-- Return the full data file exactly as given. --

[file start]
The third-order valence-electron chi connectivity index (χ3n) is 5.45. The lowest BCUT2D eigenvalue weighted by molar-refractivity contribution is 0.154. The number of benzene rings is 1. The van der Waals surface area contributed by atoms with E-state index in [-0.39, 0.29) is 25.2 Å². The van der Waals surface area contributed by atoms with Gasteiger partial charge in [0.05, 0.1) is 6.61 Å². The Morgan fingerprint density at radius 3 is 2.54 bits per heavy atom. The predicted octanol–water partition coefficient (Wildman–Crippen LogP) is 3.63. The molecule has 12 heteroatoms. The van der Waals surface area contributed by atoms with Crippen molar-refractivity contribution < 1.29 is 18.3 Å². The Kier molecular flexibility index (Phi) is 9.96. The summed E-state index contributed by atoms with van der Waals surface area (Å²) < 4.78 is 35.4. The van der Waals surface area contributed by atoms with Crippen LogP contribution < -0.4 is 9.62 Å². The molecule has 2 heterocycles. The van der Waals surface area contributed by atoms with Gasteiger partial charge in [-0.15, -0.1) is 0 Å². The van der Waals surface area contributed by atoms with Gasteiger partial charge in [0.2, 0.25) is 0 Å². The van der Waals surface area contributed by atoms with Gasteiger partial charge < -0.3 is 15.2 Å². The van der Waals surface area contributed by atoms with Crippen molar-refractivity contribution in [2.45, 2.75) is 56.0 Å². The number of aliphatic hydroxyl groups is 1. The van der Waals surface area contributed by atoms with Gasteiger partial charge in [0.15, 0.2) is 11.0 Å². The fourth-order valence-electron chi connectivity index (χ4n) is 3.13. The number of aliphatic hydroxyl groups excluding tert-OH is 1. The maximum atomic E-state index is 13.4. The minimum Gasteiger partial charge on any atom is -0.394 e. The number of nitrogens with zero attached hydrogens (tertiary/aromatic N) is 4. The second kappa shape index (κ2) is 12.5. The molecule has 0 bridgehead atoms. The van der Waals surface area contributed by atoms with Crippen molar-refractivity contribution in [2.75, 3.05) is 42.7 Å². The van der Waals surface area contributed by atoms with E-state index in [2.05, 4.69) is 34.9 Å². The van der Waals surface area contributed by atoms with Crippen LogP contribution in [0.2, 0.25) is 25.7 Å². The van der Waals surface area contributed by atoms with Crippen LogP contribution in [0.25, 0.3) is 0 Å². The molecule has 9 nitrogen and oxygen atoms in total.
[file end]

The third-order valence-electron chi connectivity index (χ3n) is 5.45. The lowest BCUT2D eigenvalue weighted by molar-refractivity contribution is 0.154. The number of benzene rings is 1. The van der Waals surface area contributed by atoms with E-state index in [-0.39, 0.29) is 25.2 Å². The van der Waals surface area contributed by atoms with Gasteiger partial charge in [0.05, 0.1) is 6.61 Å². The Morgan fingerprint density at radius 3 is 2.54 bits per heavy atom. The predicted octanol–water partition coefficient (Wildman–Crippen LogP) is 3.63. The molecule has 12 heteroatoms. The van der Waals surface area contributed by atoms with Crippen molar-refractivity contribution < 1.29 is 18.3 Å². The Kier molecular flexibility index (Phi) is 9.96. The summed E-state index contributed by atoms with van der Waals surface area (Å²) < 4.78 is 35.4. The van der Waals surface area contributed by atoms with Crippen LogP contribution < -0.4 is 9.62 Å². The molecule has 2 heterocycles. The van der Waals surface area contributed by atoms with Gasteiger partial charge in [-0.15, -0.1) is 0 Å². The van der Waals surface area contributed by atoms with Gasteiger partial charge in [0.2, 0.25) is 0 Å². The van der Waals surface area contributed by atoms with Gasteiger partial charge < -0.3 is 15.2 Å². The van der Waals surface area contributed by atoms with Crippen molar-refractivity contribution in [2.45, 2.75) is 56.0 Å². The number of aliphatic hydroxyl groups is 1. The van der Waals surface area contributed by atoms with Gasteiger partial charge in [0.15, 0.2) is 11.0 Å². The fourth-order valence-electron chi connectivity index (χ4n) is 3.13. The number of aliphatic hydroxyl groups excluding tert-OH is 1. The maximum atomic E-state index is 13.4. The minimum Gasteiger partial charge on any atom is -0.394 e. The number of nitrogens with zero attached hydrogens (tertiary/aromatic N) is 4. The second kappa shape index (κ2) is 12.5. The molecule has 0 bridgehead atoms. The van der Waals surface area contributed by atoms with Crippen molar-refractivity contribution in [2.75, 3.05) is 42.7 Å². The van der Waals surface area contributed by atoms with E-state index in [2.05, 4.69) is 34.9 Å². The van der Waals surface area contributed by atoms with Crippen LogP contribution in [0.2, 0.25) is 25.7 Å². The van der Waals surface area contributed by atoms with Crippen LogP contribution in [0.25, 0.3) is 0 Å². The molecule has 9 nitrogen and oxygen atoms in total.